REI is a consumer cooperative, which means that it is owned by and run for the benefit of its customers. A few years ago, I was talking with an REI employee who mentioned how good the company is about investing in technology—and more generally how it plows much of its profits back into the business and back into its stakeholders. REI does pay dividends to its owners ($138 million in 2016), but those owners are also its customers, and the dividends are in the form of discounts on store purchases. This creates a feedback loop that spurs the company’s growth while rewarding customers and reinforcing their loyalty.
The U.S. Bureau of Labor and Statistics reports that 20 percent of businesses fail within their first year, with the rate increasing to 50 percent by year five, and 70 percent by the tenth year. Comparable statistics specific to cooperative failure rates do not yet exist in the United States, but analysis in other countries suggests that cooperatives tend to sustain themselves as well or better than standard businesses.
Startup Funding: Getting the Wheel Turning
There are some 40,000 co-ops in the United States, less than two-tenths of 1 percent of our total 26 million businesses. Since co-ops sustain themselves as well as standard businesses, the real challenge has less to do with keeping the wheel spinning and more to do with getting new cooperatives up and running.
Whether a cooperative or traditional company, all startups are risky; their lack of assets and existing revenue streams mean that traditional banks are generally not interested in financing them. Cooperatives face an added hurdle because of their focus on benefiting members rather than outside investors. Why would a traditional venture capital firm be attracted to a company that would take their money without giving them a sizable return and a controlling stake? The short answer is, they don’t.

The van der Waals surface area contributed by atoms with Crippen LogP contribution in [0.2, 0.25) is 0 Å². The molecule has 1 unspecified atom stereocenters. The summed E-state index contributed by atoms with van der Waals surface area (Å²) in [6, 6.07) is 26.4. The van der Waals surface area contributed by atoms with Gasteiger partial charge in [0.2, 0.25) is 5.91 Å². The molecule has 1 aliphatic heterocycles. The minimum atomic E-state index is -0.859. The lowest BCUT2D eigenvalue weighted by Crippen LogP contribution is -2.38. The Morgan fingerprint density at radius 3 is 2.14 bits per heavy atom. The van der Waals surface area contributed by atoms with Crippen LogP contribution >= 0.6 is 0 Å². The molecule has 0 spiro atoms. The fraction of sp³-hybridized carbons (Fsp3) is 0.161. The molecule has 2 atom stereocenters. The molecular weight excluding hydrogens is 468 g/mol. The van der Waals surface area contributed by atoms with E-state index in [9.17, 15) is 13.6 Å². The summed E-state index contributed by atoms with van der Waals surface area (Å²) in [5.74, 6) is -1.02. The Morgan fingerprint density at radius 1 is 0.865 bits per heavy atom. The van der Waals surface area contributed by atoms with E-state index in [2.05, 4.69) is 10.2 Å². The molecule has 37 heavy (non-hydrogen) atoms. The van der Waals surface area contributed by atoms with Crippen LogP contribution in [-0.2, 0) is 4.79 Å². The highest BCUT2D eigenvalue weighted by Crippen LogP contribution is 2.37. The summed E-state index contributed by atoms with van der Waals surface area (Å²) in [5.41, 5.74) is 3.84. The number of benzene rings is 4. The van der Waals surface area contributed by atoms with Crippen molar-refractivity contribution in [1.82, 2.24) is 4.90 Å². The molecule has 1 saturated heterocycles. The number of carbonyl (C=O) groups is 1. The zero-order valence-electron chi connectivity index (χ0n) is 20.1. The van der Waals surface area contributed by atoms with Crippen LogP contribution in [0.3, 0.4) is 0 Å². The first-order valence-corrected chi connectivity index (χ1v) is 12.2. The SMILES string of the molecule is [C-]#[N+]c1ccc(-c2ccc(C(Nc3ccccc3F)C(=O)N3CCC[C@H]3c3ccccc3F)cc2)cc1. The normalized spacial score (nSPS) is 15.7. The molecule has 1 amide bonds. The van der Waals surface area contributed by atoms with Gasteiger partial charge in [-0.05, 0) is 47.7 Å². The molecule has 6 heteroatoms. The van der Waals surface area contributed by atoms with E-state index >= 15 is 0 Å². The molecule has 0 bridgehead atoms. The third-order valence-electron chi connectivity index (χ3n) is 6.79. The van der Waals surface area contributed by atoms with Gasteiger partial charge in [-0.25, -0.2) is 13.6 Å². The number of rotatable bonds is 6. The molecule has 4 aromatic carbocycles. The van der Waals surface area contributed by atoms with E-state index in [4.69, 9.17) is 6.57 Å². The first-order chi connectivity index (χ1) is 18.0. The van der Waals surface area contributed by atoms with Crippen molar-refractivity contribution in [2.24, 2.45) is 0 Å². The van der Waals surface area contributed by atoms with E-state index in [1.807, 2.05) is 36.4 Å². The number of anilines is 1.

So for financing, cooperatives have generally turned to cooperative banks and credit unions. But these financial institutions are not currently growing at the rate required to provide startup funding for the dramatic increase in cooperatives that we need.
The lands of Bitcoin and other cryptocurrencies swarm with scams and get-rich-quick schemes.
For platform co-ops to play a vital role in addressing the technological unemployment of the emerging economy, we need new funding sources for them. This is particularly true given the upfront investments in technology development needed to build software platforms that stand a chance of competing with an Uber, Taskrabbit, or Airbnb. Three new developments may address this need.